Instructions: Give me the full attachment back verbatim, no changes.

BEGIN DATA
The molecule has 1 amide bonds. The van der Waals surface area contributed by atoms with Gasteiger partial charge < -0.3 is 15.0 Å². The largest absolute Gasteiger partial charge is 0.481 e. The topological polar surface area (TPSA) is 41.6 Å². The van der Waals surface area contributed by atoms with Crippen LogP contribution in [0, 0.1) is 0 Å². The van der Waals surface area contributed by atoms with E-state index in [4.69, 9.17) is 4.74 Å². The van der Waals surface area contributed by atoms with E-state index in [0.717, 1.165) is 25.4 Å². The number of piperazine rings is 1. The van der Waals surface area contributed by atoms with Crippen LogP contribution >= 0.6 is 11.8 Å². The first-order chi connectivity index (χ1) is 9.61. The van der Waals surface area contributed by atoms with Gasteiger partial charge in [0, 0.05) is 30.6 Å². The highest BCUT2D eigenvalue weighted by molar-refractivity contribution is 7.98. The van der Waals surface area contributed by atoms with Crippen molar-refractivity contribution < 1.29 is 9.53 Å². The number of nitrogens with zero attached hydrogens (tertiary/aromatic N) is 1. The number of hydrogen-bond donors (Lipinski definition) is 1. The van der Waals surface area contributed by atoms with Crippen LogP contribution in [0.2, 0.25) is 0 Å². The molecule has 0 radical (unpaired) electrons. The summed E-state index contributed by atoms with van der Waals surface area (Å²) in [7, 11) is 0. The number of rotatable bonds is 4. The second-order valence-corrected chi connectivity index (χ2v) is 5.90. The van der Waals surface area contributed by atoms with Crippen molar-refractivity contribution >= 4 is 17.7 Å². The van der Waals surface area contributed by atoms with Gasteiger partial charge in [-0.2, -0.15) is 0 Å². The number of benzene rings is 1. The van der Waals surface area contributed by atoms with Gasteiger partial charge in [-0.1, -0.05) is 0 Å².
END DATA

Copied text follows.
The molecule has 1 amide bonds. The van der Waals surface area contributed by atoms with Gasteiger partial charge < -0.3 is 15.0 Å². The largest absolute Gasteiger partial charge is 0.481 e. The topological polar surface area (TPSA) is 41.6 Å². The van der Waals surface area contributed by atoms with Crippen LogP contribution in [0, 0.1) is 0 Å². The van der Waals surface area contributed by atoms with E-state index in [4.69, 9.17) is 4.74 Å². The van der Waals surface area contributed by atoms with E-state index in [0.717, 1.165) is 25.4 Å². The number of piperazine rings is 1. The van der Waals surface area contributed by atoms with Crippen LogP contribution >= 0.6 is 11.8 Å². The first-order chi connectivity index (χ1) is 9.61. The van der Waals surface area contributed by atoms with Gasteiger partial charge in [0, 0.05) is 30.6 Å². The highest BCUT2D eigenvalue weighted by molar-refractivity contribution is 7.98. The van der Waals surface area contributed by atoms with Crippen molar-refractivity contribution < 1.29 is 9.53 Å². The number of nitrogens with zero attached hydrogens (tertiary/aromatic N) is 1. The number of hydrogen-bond donors (Lipinski definition) is 1. The van der Waals surface area contributed by atoms with Crippen LogP contribution in [0.2, 0.25) is 0 Å². The molecule has 0 radical (unpaired) electrons. The summed E-state index contributed by atoms with van der Waals surface area (Å²) in [7, 11) is 0. The number of rotatable bonds is 4. The second-order valence-corrected chi connectivity index (χ2v) is 5.90. The van der Waals surface area contributed by atoms with Crippen molar-refractivity contribution >= 4 is 17.7 Å². The van der Waals surface area contributed by atoms with Gasteiger partial charge in [-0.2, -0.15) is 0 Å². The number of benzene rings is 1. The van der Waals surface area contributed by atoms with Gasteiger partial charge in [-0.1, -0.05) is 0 Å².